Colin McCrate is the coauthor of Food Grown Right, In Your Backyard: A Beginner’s Guide to Growing Crops at Home.
Do you feel the crisp breeze in the air? Notice the leaves are beginning to change color? Fall is finally here! With the change in season comes changes to your garden. It’s important to get your veggie garden prepared for the transition to fall and winter. Plus, it’s a fun way to make the most of the remaining sunny days. So, grab the garden gloves and get going to the garden:
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1. Harvest and preserve vegetables and herbs: Oddly enough, after investing time and energy into the garden all season long, many gardeners will slowly fade away from harvesting as the season nears its end. I know you’re tired of making zucchini fritters and tomato tarte tatin every night, but there’s so much more you can do! Fall is the time to harvest many of your storage crops (onions, carrots, potatoes, winter squash) and make sure they are properly cured and put away for the winter. It is also a good time to examine plants that you may otherwise overlook: sunflowers, broccoli side shoots and herbs (among others). Herbs in particular can be easily dried or frozen in a variety of ways, and even a small garden can produce enough to provide a winter-long supply. Get out and scavenge everything you possibly can. (I’m sure you won’t regret it come January.)
2. Check your soil pH: Checking your soil pH may seem beyond your range of garden nerdiness, but it is one of the most important things you can do each year to ensure the success of your crops. I find that it helps if you put on a lab coat and tease out your hair a little bit before getting started. A pH kit or electronic tester can be found at just about any plant nursery or online shop. Most kits are inexpensive and accurate enough to guide your pH adjustments. Most vegetables like a slightly acidic soil pH. The ideal range is between 6.3 and 6.9 (on a scale from 1 to 14). If your soil proves to have a pH below this range, add lime to your soil this fall (also available at most plant nurseries or hardware stores). If the soil is too alkaline (above 7.5), consider adding elemental sulfur to your beds to adjust the pH lower. Both of these amendments are organic, and adding them in the fall will allow them to incorporate for a few months before the next big planting season.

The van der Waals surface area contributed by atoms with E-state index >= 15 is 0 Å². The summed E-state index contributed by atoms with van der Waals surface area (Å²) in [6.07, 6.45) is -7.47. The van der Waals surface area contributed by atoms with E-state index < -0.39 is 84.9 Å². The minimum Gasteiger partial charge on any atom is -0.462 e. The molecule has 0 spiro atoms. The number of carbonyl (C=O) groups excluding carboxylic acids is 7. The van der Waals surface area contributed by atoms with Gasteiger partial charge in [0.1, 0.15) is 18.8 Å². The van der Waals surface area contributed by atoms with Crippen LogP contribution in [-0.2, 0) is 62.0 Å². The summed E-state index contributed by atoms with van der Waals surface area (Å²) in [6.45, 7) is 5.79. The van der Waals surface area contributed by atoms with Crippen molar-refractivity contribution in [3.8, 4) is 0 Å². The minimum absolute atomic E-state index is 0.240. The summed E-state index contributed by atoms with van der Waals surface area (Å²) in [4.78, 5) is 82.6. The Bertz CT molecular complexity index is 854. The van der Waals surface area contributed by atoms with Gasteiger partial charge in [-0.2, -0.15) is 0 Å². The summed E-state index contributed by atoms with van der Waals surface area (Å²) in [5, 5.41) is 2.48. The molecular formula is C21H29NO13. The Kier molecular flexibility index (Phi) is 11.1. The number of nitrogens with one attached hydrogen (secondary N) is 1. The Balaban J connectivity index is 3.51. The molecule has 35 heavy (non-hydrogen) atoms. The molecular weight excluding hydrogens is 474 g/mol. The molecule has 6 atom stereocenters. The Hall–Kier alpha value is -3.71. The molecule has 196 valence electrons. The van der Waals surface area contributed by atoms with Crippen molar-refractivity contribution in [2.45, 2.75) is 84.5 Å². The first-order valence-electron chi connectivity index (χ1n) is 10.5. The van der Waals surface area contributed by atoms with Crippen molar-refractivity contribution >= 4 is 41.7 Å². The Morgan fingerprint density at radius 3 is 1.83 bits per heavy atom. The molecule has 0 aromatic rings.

3. Add compost and other organic amendments: Just like the pH adjusting amendments mentioned above, fall is a great time to add sources of organic matter (compost, manure, etc) to the garden. A fall application of 1 to 2 inches of compost or manure on top of your beds will help resupply the soil with nutrients for the next season. Many gardeners will also add an additional layer of a lighter organic material (like straw) on top to prevent nutrient leaching and keep down early spring weeds. Add whatever types of compost or manure you have access to, but make sure that the material is free of weed seeds before applying it to the garden. Poorly composted materials can be full of seeds of grass and other traumatizing weeds, so ask the supplier!
4. Turn off your watering system: If you are lucky enough to have an automatic irrigation system or even if you just water with a garden hose, now is a good time to start thinking about disassembling the system to prevent frost damage. In warmer climates it may be possible to simply disconnect the system from a hose spigot and allow the water to drain out, but in colder climates you will want to either blast all the water out with an air compressor or just bring everything inside for the winter. Putting away hoses in the fall may seem fairly obvious, but also fairly easy to forget.
5. Plant garlic: Garlic is like the hidden track at the end of your favorite album. The garden season is over and done with, everything is cleared out and put to bed, and then out of nowhere it is time to plant garlic! The exact planting date will vary depending on your climate, but the goal is to plant after temperatures have dropped significantly but before the ground freezes. If garlic is planted too early, a tender new shoot may emerge from the ground before winter even starts leaving the plant susceptible to cold and frost damage. If you try to plant it too late (especially in colder climates), the ground may be too frozen to dig! Fall is the best time for garlic planting because it allows the crop to vernalize, resulting in larger yields (vernalization is a term used to describe a period of exposure to cold temperatures. For garlic, it encourages bulbing the following spring).
Plant an individual garlic clove 3 inches deep and space them 6 to 8 inches apart. Add a few inches of mulch to the bed (straw and/or compost) and wait! Each clove will develop into a full head of garlic by next summer.
For more information on garden site selection, soil preparation and crop care, check out Food Grown Right, In Your Backyard: A Beginner’s Guide to Growing Crops at Home. You can also learn more at SeattleUrbanFarmCo.com.